Barack Obama is a gifted storyteller, and he's always used his own life as a text, a parable, a lesson. Often he's told tales from his own past to transcend race, to identify with mainstream America, to claim common ground about hardships suffered and obstacles overcome.
Barack Obama is a gifted storyteller, and he’s always used his own life as a text, a parable, a lesson. Often he’s told tales from his own past to transcend race, to identify with mainstream America, to claim common ground about hardships suffered and obstacles overcome.
By now we can recite many of them by heart. His single mother resorting to food stamps; his grandmother losing a promotion; his grandfather serving with Gen. Patton. Who can forget the rusty car he used to drive, or the loan payments he struggled to meet?
Michelle Obama, too, relies heavily on stories to teach lessons, and speaking to graduates of Bowie State, a historically black school, she repeated a familiar narrative: “My dad was a pump operator at the city water plant, diagnosed with MS in his early thirties. And every morning I watched him struggle to get out of bed and inch his way to his walker, and painstakingly button his uniform, but never once did I hear him complain. Not once. He just kept getting up, day after day, year after year, to do whatever he could to give our family a better shot at life.”
Those stories from both Obamas convey the same simple message: We’re just like you. We share your values. We know what your lives are like. Day after day, year after year.
But when the president spoke recently at Morehouse College, another historically black school, he did something he seldom does. Instead of avoiding race, he invoked it. Instead of addressing all Americans, he spoke directly to African-Americans — men in particular.
“There are some things, as black men, we can only do for ourselves,” he said, and the word “we” was critical. I’ve been there, brother, he was telling his audience. I feel your pain and your past. Now get over it.
“Nobody cares how tough your upbringing was,” the president said sternly. “Nobody cares if you suffered some discrimination.” Stop whining. Start winning.
To reinforce his point, the president again invoked his own history. “We know that too many young men in our community continue to make bad choices,” he confessed. “And I have to say, growing up I made quite a few myself. Sometimes I wrote off my own failings as just another example of the world trying to keep a black man down. I had a tendency sometimes to make excuses for me not doing the right thing. But one of the things that all of you have learned over the last four years is there’s no longer any room for excuses.”
The reaction in some quarters of the black community was disheartening. A Washington Post headline read, “Obama message sounds a bit stale,” and the story quoted Trevor Coleman, a former Democratic speechwriter: “The first couple of times it was OK, but I and a lot of other people are beginning to grow weary of it.”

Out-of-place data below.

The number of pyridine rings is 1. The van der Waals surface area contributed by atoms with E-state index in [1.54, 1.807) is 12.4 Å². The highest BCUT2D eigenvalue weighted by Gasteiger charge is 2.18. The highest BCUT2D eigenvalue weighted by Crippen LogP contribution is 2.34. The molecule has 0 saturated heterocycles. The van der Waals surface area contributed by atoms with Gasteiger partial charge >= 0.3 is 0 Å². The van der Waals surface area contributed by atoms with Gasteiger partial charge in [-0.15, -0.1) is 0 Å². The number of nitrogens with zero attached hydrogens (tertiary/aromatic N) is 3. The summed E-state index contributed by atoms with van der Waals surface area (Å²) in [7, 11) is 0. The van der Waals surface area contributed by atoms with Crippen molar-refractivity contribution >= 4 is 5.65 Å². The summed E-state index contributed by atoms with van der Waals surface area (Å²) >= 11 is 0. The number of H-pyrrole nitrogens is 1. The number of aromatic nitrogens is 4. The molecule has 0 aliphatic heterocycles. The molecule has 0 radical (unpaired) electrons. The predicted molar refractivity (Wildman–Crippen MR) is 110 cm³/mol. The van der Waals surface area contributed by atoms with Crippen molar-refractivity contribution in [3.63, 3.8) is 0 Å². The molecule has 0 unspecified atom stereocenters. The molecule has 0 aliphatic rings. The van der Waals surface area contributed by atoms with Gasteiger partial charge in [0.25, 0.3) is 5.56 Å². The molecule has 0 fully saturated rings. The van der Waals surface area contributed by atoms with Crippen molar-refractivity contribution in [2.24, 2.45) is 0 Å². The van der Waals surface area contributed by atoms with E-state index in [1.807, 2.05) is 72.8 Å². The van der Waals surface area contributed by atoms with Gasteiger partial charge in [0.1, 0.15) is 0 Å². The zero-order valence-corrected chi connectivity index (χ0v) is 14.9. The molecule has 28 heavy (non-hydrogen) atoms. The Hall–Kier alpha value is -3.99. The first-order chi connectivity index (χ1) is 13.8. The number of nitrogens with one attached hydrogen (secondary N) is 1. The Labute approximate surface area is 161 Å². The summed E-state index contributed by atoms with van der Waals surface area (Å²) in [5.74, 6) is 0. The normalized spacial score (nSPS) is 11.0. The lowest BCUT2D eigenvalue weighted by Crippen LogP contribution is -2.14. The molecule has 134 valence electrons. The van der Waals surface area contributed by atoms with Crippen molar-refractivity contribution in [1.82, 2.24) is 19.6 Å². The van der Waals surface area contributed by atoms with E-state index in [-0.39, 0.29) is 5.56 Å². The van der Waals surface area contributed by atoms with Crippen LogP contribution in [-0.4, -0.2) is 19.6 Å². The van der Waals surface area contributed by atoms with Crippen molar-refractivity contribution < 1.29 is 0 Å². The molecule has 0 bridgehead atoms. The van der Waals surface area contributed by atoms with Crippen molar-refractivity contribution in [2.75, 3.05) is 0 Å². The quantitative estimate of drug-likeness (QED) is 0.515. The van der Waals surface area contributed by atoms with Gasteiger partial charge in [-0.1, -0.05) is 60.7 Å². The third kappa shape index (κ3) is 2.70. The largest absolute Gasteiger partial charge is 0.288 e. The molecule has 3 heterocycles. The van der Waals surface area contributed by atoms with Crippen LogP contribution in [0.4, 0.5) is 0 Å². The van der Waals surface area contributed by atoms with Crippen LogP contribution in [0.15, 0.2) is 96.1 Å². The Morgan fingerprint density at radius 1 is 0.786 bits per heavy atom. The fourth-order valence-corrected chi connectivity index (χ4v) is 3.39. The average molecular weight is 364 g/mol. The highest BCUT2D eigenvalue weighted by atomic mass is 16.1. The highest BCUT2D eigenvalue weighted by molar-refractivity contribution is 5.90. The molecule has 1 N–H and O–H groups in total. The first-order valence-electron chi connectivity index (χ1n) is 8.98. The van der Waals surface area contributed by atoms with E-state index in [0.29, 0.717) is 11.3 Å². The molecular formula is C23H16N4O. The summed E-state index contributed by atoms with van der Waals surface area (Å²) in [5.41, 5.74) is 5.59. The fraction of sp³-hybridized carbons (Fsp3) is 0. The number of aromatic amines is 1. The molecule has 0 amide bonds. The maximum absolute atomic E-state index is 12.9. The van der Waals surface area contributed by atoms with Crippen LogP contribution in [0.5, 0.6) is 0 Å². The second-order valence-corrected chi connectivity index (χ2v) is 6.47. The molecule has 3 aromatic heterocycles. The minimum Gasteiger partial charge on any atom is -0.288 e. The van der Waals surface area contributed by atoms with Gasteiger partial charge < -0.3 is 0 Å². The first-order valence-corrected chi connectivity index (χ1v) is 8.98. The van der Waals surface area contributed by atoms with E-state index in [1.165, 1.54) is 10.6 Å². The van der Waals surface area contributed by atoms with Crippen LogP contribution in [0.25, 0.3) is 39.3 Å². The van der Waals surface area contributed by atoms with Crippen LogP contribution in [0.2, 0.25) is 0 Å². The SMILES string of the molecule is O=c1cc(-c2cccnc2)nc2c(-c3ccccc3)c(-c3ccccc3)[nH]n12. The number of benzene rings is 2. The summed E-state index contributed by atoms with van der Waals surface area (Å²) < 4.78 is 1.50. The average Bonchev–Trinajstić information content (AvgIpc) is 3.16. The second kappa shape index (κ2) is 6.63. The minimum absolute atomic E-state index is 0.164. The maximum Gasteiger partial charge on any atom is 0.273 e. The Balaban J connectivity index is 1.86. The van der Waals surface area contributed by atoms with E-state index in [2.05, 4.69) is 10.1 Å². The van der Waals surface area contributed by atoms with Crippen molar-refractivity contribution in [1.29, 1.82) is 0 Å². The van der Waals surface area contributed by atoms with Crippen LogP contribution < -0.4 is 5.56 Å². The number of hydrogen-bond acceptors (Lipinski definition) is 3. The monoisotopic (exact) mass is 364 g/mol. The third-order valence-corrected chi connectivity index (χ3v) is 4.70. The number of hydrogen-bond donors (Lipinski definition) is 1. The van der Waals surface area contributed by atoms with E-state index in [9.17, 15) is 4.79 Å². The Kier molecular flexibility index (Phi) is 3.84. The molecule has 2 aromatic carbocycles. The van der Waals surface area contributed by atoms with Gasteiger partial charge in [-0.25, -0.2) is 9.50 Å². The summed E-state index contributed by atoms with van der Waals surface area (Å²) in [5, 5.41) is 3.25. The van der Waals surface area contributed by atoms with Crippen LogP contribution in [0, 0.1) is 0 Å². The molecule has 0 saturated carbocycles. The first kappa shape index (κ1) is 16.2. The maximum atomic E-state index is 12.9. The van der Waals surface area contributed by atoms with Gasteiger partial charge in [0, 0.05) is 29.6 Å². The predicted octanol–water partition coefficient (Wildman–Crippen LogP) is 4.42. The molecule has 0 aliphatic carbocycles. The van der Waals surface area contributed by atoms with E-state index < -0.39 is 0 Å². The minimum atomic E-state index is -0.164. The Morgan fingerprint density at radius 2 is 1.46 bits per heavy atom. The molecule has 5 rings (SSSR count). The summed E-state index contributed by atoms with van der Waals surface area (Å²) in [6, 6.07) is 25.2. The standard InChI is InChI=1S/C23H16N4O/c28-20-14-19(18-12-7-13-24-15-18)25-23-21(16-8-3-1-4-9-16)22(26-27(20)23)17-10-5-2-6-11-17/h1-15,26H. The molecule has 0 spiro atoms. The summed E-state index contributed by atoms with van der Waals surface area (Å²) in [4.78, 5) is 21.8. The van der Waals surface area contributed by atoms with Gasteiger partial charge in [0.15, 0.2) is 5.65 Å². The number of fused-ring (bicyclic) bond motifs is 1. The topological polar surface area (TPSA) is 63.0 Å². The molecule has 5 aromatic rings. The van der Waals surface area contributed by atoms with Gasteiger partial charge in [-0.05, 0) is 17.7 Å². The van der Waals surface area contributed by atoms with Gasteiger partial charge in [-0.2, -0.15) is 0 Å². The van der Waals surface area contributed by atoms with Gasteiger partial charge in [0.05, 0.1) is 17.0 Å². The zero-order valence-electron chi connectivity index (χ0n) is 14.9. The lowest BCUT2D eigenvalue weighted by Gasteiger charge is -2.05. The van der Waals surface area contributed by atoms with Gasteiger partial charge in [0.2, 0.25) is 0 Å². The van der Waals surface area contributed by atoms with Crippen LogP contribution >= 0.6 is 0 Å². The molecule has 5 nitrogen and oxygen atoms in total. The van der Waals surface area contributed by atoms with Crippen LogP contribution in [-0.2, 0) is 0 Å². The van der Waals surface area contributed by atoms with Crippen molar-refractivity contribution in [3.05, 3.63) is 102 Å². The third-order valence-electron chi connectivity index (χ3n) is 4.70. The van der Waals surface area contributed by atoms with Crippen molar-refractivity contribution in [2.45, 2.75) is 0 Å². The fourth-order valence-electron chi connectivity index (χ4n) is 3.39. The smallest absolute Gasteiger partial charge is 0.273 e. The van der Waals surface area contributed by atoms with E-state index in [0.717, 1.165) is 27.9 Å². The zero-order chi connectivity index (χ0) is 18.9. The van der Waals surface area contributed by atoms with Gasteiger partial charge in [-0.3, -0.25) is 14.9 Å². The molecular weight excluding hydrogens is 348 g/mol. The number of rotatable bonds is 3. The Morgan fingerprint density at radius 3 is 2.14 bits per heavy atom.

Leola Johnson, a professor of media studies at Macalester College, said the president’s words were “actually not aimed at black people.” Instead they were designed to make “white people, liberals especially,” feel comfortable with a black president.
The criticisms are both inaccurate and unfair. Just because a story is familiar doesn’t make it “stale.” Why do we tell children Bible stories, fairy tales, Greek myths? Because they contain eternal truths. Because they cannot be repeated often enough.
Their critics actually prove the Obamas’ point. They were doing exactly what the president and his wife warned against — deflecting blame for the ills of the black community. Refusing to hear words aimed directly at them. Instead of taking responsibility, they were making excuses.
In her speech, Michelle focused on the value of staying in school: “When it comes to getting an education, too many of our young people cannot be bothered.” Please, she pleaded with the graduates, “stand up and reject the slander that says a black child with a book is trying to act white. Reject that.”
The president focused on the value of staying at home, of being a father. He spoke wistfully of his own parentage: “I sure wish I had had a father who was not only present, but involved. Didn’t know my dad.” And again he drew a lesson from personal experience: “I will tell you this: Everything else is unfulfilled if we fail at family, if we fail at that responsibility.”
These are not “stale” stories. They are always new and always true. There’s no excuse for not listening to them or living by them.
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Steve and Cokie Roberts can be contacted by email at firstname.lastname@example.org.